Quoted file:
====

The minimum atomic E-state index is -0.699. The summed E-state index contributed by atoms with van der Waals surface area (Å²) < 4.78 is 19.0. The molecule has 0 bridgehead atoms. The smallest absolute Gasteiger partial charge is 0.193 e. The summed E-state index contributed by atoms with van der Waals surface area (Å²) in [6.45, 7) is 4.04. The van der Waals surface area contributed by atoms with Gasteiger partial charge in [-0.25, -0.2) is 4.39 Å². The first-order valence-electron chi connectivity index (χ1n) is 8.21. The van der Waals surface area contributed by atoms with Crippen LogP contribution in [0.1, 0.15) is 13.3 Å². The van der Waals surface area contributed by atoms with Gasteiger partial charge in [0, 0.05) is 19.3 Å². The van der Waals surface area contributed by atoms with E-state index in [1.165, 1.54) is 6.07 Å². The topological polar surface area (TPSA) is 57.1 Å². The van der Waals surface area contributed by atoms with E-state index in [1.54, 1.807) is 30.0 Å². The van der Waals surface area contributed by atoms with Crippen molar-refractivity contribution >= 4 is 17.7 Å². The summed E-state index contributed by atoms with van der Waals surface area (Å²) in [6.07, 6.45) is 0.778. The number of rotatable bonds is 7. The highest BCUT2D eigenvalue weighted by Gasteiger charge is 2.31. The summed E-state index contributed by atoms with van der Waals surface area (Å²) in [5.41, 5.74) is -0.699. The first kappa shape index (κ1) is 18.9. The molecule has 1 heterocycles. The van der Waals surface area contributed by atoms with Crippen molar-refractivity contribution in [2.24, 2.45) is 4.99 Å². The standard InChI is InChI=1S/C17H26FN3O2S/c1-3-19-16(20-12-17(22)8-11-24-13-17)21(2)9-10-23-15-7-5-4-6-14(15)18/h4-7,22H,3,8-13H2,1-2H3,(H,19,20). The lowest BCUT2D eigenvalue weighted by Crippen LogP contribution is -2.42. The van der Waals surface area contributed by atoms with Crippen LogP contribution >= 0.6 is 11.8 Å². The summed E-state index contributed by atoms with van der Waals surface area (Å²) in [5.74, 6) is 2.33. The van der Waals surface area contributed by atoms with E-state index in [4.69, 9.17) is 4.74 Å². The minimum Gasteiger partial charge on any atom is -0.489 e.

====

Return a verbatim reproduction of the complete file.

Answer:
The minimum atomic E-state index is -0.699. The summed E-state index contributed by atoms with van der Waals surface area (Å²) < 4.78 is 19.0. The molecule has 0 bridgehead atoms. The smallest absolute Gasteiger partial charge is 0.193 e. The summed E-state index contributed by atoms with van der Waals surface area (Å²) in [6.45, 7) is 4.04. The van der Waals surface area contributed by atoms with Gasteiger partial charge in [-0.25, -0.2) is 4.39 Å². The first-order valence-electron chi connectivity index (χ1n) is 8.21. The van der Waals surface area contributed by atoms with Crippen LogP contribution in [0.1, 0.15) is 13.3 Å². The van der Waals surface area contributed by atoms with Gasteiger partial charge in [0, 0.05) is 19.3 Å². The van der Waals surface area contributed by atoms with E-state index in [1.165, 1.54) is 6.07 Å². The topological polar surface area (TPSA) is 57.1 Å². The van der Waals surface area contributed by atoms with E-state index in [1.54, 1.807) is 30.0 Å². The van der Waals surface area contributed by atoms with Crippen molar-refractivity contribution >= 4 is 17.7 Å². The summed E-state index contributed by atoms with van der Waals surface area (Å²) in [6.07, 6.45) is 0.778. The number of rotatable bonds is 7. The highest BCUT2D eigenvalue weighted by Gasteiger charge is 2.31. The summed E-state index contributed by atoms with van der Waals surface area (Å²) in [5.41, 5.74) is -0.699. The first kappa shape index (κ1) is 18.9. The molecule has 1 heterocycles. The van der Waals surface area contributed by atoms with Crippen molar-refractivity contribution in [2.24, 2.45) is 4.99 Å². The standard InChI is InChI=1S/C17H26FN3O2S/c1-3-19-16(20-12-17(22)8-11-24-13-17)21(2)9-10-23-15-7-5-4-6-14(15)18/h4-7,22H,3,8-13H2,1-2H3,(H,19,20). The lowest BCUT2D eigenvalue weighted by Crippen LogP contribution is -2.42. The van der Waals surface area contributed by atoms with Crippen LogP contribution >= 0.6 is 11.8 Å². The summed E-state index contributed by atoms with van der Waals surface area (Å²) in [5.74, 6) is 2.33. The van der Waals surface area contributed by atoms with E-state index in [4.69, 9.17) is 4.74 Å². The minimum Gasteiger partial charge on any atom is -0.489 e.